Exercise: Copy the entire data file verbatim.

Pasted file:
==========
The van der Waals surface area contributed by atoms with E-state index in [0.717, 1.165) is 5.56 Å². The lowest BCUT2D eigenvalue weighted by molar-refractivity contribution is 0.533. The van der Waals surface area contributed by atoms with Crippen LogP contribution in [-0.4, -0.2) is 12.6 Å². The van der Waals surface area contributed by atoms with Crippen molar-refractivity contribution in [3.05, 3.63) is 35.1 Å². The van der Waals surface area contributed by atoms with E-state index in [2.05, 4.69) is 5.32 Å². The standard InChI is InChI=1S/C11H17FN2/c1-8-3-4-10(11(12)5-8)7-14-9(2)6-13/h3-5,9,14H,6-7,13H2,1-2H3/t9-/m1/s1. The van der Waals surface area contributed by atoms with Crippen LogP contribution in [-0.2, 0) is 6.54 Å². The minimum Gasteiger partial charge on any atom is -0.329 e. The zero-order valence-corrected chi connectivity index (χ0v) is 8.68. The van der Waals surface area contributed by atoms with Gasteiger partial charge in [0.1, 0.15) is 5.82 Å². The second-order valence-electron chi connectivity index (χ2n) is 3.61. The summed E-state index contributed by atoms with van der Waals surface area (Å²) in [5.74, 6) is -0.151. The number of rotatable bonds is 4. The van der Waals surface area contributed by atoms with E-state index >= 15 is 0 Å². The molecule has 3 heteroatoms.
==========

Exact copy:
The van der Waals surface area contributed by atoms with E-state index in [0.717, 1.165) is 5.56 Å². The lowest BCUT2D eigenvalue weighted by molar-refractivity contribution is 0.533. The van der Waals surface area contributed by atoms with Crippen LogP contribution in [-0.4, -0.2) is 12.6 Å². The van der Waals surface area contributed by atoms with Crippen molar-refractivity contribution in [3.05, 3.63) is 35.1 Å². The van der Waals surface area contributed by atoms with E-state index in [2.05, 4.69) is 5.32 Å². The standard InChI is InChI=1S/C11H17FN2/c1-8-3-4-10(11(12)5-8)7-14-9(2)6-13/h3-5,9,14H,6-7,13H2,1-2H3/t9-/m1/s1. The van der Waals surface area contributed by atoms with Crippen LogP contribution in [-0.2, 0) is 6.54 Å². The minimum Gasteiger partial charge on any atom is -0.329 e. The zero-order valence-corrected chi connectivity index (χ0v) is 8.68. The van der Waals surface area contributed by atoms with Gasteiger partial charge in [0.1, 0.15) is 5.82 Å². The second-order valence-electron chi connectivity index (χ2n) is 3.61. The summed E-state index contributed by atoms with van der Waals surface area (Å²) in [5.74, 6) is -0.151. The number of rotatable bonds is 4. The van der Waals surface area contributed by atoms with E-state index >= 15 is 0 Å². The molecule has 3 heteroatoms.